How it happened was this: “How does everyone like their reindeer cooked?” I ask the assembled hungry hikers.
I am in a hut on the banks of Lake Abiskojaure in far, far, far northern Sweden, having just hiked 15km carrying a 27kg pack (5kg of which was the aforementioned frozen reindeer meat).
We are miles above the Arctic circle. The Norwegian border is a few clicks that-away and Russia looms rather close over the horizon. We are in fact one hell of the way close to Russia.
We are at the start of an eight-day hike from the Abisko Turiststation and we are tackling the mighty Kungsleden, literally King’s trail.
It’s is a walk of over 100km over through along river valleys, birch forests, mountain passes.
We pass glaciers and flush game in the land of the Sami (the politically correct term for Lapp, as in Lapplanders), the ancient aboriginal folk who have lived in these parts for at least 20,000 years – deep time indeed.
There is in fact proof that the Sami were here during the last Ice Age on top of a miles-thick ice sheet that carved out the valleys I’m walking down – these ancient hardy folk just sucked it up and got on with their lives apparently.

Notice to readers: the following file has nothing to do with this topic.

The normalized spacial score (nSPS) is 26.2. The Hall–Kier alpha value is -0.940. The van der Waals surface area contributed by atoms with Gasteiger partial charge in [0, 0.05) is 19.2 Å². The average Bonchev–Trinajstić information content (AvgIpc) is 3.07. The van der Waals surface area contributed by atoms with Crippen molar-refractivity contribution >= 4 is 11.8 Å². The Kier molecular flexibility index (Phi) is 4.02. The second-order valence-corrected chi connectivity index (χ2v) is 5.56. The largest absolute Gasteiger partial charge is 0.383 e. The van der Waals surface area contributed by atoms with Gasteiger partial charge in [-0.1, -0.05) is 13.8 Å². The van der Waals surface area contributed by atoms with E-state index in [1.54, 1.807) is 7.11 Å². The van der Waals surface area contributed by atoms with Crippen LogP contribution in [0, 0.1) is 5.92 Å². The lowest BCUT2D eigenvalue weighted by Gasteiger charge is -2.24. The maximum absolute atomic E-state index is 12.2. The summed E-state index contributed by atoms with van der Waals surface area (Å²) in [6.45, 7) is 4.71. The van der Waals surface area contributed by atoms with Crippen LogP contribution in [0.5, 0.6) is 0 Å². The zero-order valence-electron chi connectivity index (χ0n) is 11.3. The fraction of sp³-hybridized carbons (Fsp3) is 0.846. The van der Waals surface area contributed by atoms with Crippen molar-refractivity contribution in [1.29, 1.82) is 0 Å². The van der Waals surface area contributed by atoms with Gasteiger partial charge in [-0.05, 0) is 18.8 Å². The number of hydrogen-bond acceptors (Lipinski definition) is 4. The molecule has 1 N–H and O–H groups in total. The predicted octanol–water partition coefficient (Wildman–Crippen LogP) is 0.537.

The consensus seems to be medium rare (for the reindeer I mean). Why our group of 10 allows me to cook on our first day out is a mystery to me. It turns out to be a masterstroke.
Thereafter not one of the womenfolk in the party will allow me, or any of the men for that matter, near a stove nor so much as touch a dishrag for the remainder of our trek.
The hike is to last seven more nights and goes through some of the most amazing countryside I have ever seen.